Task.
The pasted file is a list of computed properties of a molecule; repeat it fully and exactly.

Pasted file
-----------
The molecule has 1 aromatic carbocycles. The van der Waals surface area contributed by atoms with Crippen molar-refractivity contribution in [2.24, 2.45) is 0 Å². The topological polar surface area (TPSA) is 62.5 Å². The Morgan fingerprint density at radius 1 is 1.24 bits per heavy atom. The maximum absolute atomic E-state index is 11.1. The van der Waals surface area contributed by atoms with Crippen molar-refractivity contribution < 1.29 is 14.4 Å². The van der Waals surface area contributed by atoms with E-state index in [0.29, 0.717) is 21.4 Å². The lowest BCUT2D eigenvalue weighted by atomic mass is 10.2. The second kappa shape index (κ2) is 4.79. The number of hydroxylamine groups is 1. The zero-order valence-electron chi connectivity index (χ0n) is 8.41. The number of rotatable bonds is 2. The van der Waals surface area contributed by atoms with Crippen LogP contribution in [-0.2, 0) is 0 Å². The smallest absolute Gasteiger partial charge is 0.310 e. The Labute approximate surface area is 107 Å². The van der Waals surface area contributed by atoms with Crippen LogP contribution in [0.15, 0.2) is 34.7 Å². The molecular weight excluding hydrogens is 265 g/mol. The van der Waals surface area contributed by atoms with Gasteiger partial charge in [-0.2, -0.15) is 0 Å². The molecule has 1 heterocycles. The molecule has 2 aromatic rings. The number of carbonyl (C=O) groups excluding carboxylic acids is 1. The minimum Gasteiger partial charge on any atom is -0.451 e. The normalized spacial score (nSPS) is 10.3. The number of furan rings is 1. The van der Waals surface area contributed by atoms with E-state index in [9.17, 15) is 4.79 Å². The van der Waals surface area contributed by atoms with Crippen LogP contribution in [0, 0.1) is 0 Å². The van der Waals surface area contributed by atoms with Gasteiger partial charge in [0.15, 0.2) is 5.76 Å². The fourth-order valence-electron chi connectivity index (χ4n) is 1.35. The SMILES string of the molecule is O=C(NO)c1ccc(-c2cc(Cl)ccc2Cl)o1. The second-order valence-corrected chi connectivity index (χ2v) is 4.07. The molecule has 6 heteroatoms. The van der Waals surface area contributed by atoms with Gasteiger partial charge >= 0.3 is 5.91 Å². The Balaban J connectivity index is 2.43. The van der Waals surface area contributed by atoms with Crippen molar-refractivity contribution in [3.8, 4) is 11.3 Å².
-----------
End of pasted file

The molecule has 1 aromatic carbocycles. The van der Waals surface area contributed by atoms with Crippen molar-refractivity contribution in [2.24, 2.45) is 0 Å². The topological polar surface area (TPSA) is 62.5 Å². The Morgan fingerprint density at radius 1 is 1.24 bits per heavy atom. The maximum absolute atomic E-state index is 11.1. The van der Waals surface area contributed by atoms with Crippen molar-refractivity contribution < 1.29 is 14.4 Å². The van der Waals surface area contributed by atoms with E-state index in [0.29, 0.717) is 21.4 Å². The lowest BCUT2D eigenvalue weighted by atomic mass is 10.2. The second kappa shape index (κ2) is 4.79. The number of hydroxylamine groups is 1. The zero-order valence-electron chi connectivity index (χ0n) is 8.41. The number of rotatable bonds is 2. The van der Waals surface area contributed by atoms with Crippen LogP contribution in [-0.2, 0) is 0 Å². The smallest absolute Gasteiger partial charge is 0.310 e. The Labute approximate surface area is 107 Å². The van der Waals surface area contributed by atoms with Crippen LogP contribution in [0.15, 0.2) is 34.7 Å². The molecular weight excluding hydrogens is 265 g/mol. The van der Waals surface area contributed by atoms with Gasteiger partial charge in [-0.2, -0.15) is 0 Å². The molecule has 1 heterocycles. The molecule has 2 aromatic rings. The number of carbonyl (C=O) groups excluding carboxylic acids is 1. The minimum Gasteiger partial charge on any atom is -0.451 e. The normalized spacial score (nSPS) is 10.3. The number of furan rings is 1. The van der Waals surface area contributed by atoms with E-state index in [9.17, 15) is 4.79 Å². The van der Waals surface area contributed by atoms with Crippen LogP contribution in [0, 0.1) is 0 Å². The van der Waals surface area contributed by atoms with Gasteiger partial charge in [0.15, 0.2) is 5.76 Å². The fourth-order valence-electron chi connectivity index (χ4n) is 1.35. The SMILES string of the molecule is O=C(NO)c1ccc(-c2cc(Cl)ccc2Cl)o1. The second-order valence-corrected chi connectivity index (χ2v) is 4.07. The molecule has 6 heteroatoms. The van der Waals surface area contributed by atoms with Gasteiger partial charge >= 0.3 is 5.91 Å². The Balaban J connectivity index is 2.43. The van der Waals surface area contributed by atoms with Crippen molar-refractivity contribution in [3.8, 4) is 11.3 Å².